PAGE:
Odds are Jim Gaffigan is not a major hockey fan, much less one following the women’s team at Providence College. But for the rink-going Friartownies who do exist, now may be the time to channel one of the food-loving funnyman’s most notable bits.
“I want more. More bacon.”
Kate Bacon, that is. The junior winger has entered this campaign as one of the heavily hyped class of 2012’s members still trying to really crack her chrysalis. And for what the somewhat slim window is worth, she exited this weekend of exhibition play with a 1-4-5 scoring log coupled with 12 shots on goal in two games.
More markedly, in yesterday’s come-from-behind 6-4 triumph over McGill University, Bacon not only led the Friars with a 1-2-3 transcript and a plus-3 rating. She also turned on her turbine blades with enough force to directly draw three of the six total infractions committed by the Marlets.
With a mere 12.9 ticks to spare in the first period, at which point McGill was savoring a 3-1 advantage, Bacon toured the puck along the far alley into enemy territory when defender Cathy Chartrand got her crook around her and paid with a two-minute sentence carrying over into the middle frame.
PC didn’t cash in on the fresh sheet, 5-on-4 advantage combo, but within a minute of Chartrand’s release, Bacon and Laura Veharanta set up linemate Ashley Cottrell for a deficit-cutting goal.
Later on, 10 seconds into a third period Friars’ penalty kill, Bacon tried to skate the puck beyond her own blue line, but was again impeded by Chartrand, who was flagged for interference. Chartrand’s illicit maneuver cost her team a whopping 1:50 worth of potentially tide-turning power play time. The fact that the Martlets were ultimately not credited with a single third period SOG could very well be attributed to the sudden loss of that power play.
And with 9:59 to spare, Bacon was advancing through the neutral zone when Logan Murray made the wrong kind of backcheck, bumping her from behind and receiving an interference minor. PC’s Amber Yung would score the deciding goal on the ensuing power play and, perhaps fittingly, Bacon was on the ice at the time.
“She is the fastest kid in college hockey,” asserted PC head coach Bob Deraney. “There is no doubt, hands down, it’s got to be undisputed. There is nobody who steps out on the ice and all of a sudden elevates the game the way she does with her speed. And yeah, I believe that’s something that’s going to be consistent throughout the year because she has also learned how to use it productively. It’s a credit to her.”
Bacon started producing yesterday on a play when she was late rounding out a line change and thus working with Abby Gauthier and Alyse Ruff by default. Hugging the biscuit deep to the left of the McGill cage, she momentarily darted with a fly’s sense of direction, but then found blueliner Rebecca Morse swooping in for a pass. Morse accepted Bacon’s feed and buried the game’s first goal to the right of goalie Andrea Weckham with 6:55 gone in the first.
After collaborating with her usual linemates to produce PC’s second goal, and after Yung slugged in an equalizer at 4:56 of the second, Bacon granted the Friars a new, 4-3 lead at 9:44. Hovering around the far side of the cage, she waited for Veharanta’s pass from behind and smuggled in a wraparound.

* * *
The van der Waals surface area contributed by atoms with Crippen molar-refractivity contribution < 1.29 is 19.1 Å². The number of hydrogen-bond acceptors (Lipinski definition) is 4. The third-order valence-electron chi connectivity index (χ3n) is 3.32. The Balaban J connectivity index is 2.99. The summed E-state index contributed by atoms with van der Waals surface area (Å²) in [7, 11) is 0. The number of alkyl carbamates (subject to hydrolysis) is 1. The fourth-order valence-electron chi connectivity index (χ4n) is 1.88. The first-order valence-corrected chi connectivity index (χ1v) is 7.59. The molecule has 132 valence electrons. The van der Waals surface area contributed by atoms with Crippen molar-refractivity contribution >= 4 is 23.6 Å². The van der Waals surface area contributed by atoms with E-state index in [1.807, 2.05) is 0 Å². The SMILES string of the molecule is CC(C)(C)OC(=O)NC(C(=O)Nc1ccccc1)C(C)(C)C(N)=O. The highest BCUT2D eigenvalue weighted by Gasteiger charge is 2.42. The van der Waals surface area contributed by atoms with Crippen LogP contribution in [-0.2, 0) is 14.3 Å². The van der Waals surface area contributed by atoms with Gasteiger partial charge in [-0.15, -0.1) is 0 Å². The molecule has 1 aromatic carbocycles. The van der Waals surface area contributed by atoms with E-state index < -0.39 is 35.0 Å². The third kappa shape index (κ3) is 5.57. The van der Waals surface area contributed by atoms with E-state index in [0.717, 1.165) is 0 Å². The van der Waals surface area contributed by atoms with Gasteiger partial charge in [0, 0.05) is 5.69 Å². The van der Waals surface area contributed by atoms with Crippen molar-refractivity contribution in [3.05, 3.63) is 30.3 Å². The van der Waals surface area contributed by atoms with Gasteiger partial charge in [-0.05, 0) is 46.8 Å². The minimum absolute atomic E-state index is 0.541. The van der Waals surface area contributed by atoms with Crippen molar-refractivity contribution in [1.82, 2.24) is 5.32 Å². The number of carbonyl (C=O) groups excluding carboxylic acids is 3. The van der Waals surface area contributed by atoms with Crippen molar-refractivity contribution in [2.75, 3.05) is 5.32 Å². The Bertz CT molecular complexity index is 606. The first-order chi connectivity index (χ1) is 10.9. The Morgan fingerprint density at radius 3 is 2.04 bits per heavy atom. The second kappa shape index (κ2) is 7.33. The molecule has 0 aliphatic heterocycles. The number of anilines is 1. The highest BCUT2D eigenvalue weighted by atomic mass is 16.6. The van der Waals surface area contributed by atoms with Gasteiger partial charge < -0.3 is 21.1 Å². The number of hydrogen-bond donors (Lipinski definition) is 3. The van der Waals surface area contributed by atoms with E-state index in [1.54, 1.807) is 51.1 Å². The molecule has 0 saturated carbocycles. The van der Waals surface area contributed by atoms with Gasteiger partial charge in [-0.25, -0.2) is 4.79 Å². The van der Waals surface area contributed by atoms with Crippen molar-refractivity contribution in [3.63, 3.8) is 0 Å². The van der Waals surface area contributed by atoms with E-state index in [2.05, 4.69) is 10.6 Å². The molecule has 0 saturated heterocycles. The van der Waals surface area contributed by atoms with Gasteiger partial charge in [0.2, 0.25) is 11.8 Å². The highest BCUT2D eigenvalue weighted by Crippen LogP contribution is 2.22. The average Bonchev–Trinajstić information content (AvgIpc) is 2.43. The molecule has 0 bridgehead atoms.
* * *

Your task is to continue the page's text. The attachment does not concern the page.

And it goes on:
That would be all of the tangible contribution from the starting forward trinity this weekend. And all it consisted of was the aforementioned 1-4-5 log by Bacon, three goals from Cottrell, and a 1-3-4 line from Veharanta, who also made a good screen of herself on Yung’s game-winner.
“That’s why we put them together,” Deraney said. “They have all worked extremely hard. They all had skill, there’s no doubt about that, but the questions is how hard did they work in the offseason to become the players that they’re capable of becoming? And I think you’re just seeing them being rewarded for their hard work.”
“Ultimately,” he added, “they have a long way to go. They haven’t even come close to reaching their full potential and that’s the really exciting part that their having success now.”
If the 2010-11 season is to really unfold according to plan for the Friars, then Bacon currently stands as their ideal personification. After a decent 8-4-12, 111 SOG performance as a frosh, a few injuries early last year dulled her progression as she settled for 28 sophomore games with a 4-6-10 transcript and 54 registered shots.
If her chemistry with Cottrell –her former teammate with the U.S. U18 team- and Veharanta maintains its fizz, there is no reason to think she cannot hit double digits in both the goal and assist column. Likewise, as they reemerge one year riper with 13 juniors and seniors, there is no reason why the Friars shouldn’t at least come within tickling distance of a 20-win season, a prospect that has tantalized and eluded them since Bacon and her classmates first enrolled.
When asked for a 1-to-10 scale on his team’s preparation for their run, Deraney offered, “I think we’re about a five or a six, and I think that’s where you should be. You hope that you’re very best hockey is still far in the distance and that’s the way I see it. We have a lot to work on, a lot of great things to build upon.”
Al Daniel can be reached at firstname.lastname@example.org
This article originally appeared in the Friartown Free Press